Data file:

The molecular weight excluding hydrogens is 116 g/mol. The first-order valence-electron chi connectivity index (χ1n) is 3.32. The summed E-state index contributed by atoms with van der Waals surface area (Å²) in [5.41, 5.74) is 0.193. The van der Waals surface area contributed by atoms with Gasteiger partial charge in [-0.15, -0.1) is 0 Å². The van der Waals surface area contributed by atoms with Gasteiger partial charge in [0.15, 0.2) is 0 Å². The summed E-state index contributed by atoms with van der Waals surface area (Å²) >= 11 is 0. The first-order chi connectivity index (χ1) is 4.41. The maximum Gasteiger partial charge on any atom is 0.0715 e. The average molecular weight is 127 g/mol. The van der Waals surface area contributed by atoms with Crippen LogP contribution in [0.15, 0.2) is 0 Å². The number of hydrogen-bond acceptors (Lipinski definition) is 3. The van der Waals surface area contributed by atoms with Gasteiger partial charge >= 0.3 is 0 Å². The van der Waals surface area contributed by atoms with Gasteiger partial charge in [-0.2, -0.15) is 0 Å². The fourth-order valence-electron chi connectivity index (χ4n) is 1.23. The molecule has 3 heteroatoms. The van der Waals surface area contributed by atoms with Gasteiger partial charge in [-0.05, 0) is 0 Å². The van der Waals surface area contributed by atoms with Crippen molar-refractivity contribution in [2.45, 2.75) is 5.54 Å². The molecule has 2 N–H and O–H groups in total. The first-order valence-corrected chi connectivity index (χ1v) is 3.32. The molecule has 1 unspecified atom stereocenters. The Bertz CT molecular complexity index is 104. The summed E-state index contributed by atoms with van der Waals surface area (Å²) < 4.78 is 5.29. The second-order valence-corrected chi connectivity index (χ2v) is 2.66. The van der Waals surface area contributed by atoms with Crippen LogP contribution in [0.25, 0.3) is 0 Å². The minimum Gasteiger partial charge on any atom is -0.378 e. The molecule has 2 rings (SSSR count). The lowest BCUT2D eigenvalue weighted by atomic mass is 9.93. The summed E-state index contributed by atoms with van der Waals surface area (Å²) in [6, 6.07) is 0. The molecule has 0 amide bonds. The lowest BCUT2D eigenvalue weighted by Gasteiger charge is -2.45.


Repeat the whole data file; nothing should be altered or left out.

The molecular weight excluding hydrogens is 116 g/mol. The first-order valence-electron chi connectivity index (χ1n) is 3.32. The summed E-state index contributed by atoms with van der Waals surface area (Å²) in [5.41, 5.74) is 0.193. The van der Waals surface area contributed by atoms with Gasteiger partial charge in [-0.15, -0.1) is 0 Å². The van der Waals surface area contributed by atoms with Gasteiger partial charge in [0.15, 0.2) is 0 Å². The summed E-state index contributed by atoms with van der Waals surface area (Å²) >= 11 is 0. The first-order chi connectivity index (χ1) is 4.41. The maximum Gasteiger partial charge on any atom is 0.0715 e. The average molecular weight is 127 g/mol. The van der Waals surface area contributed by atoms with Crippen LogP contribution in [0.15, 0.2) is 0 Å². The number of hydrogen-bond acceptors (Lipinski definition) is 3. The van der Waals surface area contributed by atoms with Gasteiger partial charge >= 0.3 is 0 Å². The van der Waals surface area contributed by atoms with Gasteiger partial charge in [-0.2, -0.15) is 0 Å². The fourth-order valence-electron chi connectivity index (χ4n) is 1.23. The molecule has 3 heteroatoms. The van der Waals surface area contributed by atoms with Gasteiger partial charge in [-0.05, 0) is 0 Å². The van der Waals surface area contributed by atoms with Crippen molar-refractivity contribution in [2.45, 2.75) is 5.54 Å². The molecule has 2 N–H and O–H groups in total. The first-order valence-corrected chi connectivity index (χ1v) is 3.32. The molecule has 1 unspecified atom stereocenters. The Bertz CT molecular complexity index is 104. The summed E-state index contributed by atoms with van der Waals surface area (Å²) < 4.78 is 5.29. The second-order valence-corrected chi connectivity index (χ2v) is 2.66. The van der Waals surface area contributed by atoms with Crippen LogP contribution in [0.25, 0.3) is 0 Å². The minimum Gasteiger partial charge on any atom is -0.378 e. The molecule has 2 rings (SSSR count). The lowest BCUT2D eigenvalue weighted by atomic mass is 9.93. The summed E-state index contributed by atoms with van der Waals surface area (Å²) in [6, 6.07) is 0. The molecule has 0 amide bonds. The lowest BCUT2D eigenvalue weighted by Gasteiger charge is -2.45.